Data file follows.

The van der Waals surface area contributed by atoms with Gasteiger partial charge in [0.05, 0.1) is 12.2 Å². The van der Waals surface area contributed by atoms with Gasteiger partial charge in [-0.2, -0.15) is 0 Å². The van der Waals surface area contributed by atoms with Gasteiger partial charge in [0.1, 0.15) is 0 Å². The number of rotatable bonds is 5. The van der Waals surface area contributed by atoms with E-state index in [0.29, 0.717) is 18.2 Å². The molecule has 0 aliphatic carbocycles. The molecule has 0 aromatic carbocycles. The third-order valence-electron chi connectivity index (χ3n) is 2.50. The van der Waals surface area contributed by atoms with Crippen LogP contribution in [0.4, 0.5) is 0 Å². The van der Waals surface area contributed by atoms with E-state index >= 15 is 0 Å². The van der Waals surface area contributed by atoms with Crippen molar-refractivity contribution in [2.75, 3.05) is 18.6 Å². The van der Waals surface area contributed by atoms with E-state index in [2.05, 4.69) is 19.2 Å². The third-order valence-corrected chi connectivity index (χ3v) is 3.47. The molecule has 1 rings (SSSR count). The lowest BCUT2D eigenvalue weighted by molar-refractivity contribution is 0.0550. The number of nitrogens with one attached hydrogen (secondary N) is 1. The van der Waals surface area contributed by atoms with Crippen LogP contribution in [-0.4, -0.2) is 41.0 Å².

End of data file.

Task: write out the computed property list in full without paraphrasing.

The van der Waals surface area contributed by atoms with Gasteiger partial charge in [0.05, 0.1) is 12.2 Å². The van der Waals surface area contributed by atoms with Gasteiger partial charge in [-0.2, -0.15) is 0 Å². The van der Waals surface area contributed by atoms with Gasteiger partial charge in [0.1, 0.15) is 0 Å². The number of rotatable bonds is 5. The van der Waals surface area contributed by atoms with E-state index in [0.29, 0.717) is 18.2 Å². The molecule has 0 aliphatic carbocycles. The molecule has 0 aromatic carbocycles. The third-order valence-electron chi connectivity index (χ3n) is 2.50. The van der Waals surface area contributed by atoms with Crippen LogP contribution in [0.4, 0.5) is 0 Å². The van der Waals surface area contributed by atoms with E-state index >= 15 is 0 Å². The van der Waals surface area contributed by atoms with Crippen molar-refractivity contribution in [2.75, 3.05) is 18.6 Å². The van der Waals surface area contributed by atoms with E-state index in [2.05, 4.69) is 19.2 Å². The third-order valence-corrected chi connectivity index (χ3v) is 3.47. The molecule has 1 rings (SSSR count). The lowest BCUT2D eigenvalue weighted by molar-refractivity contribution is 0.0550. The number of nitrogens with one attached hydrogen (secondary N) is 1. The van der Waals surface area contributed by atoms with Crippen LogP contribution in [-0.4, -0.2) is 41.0 Å².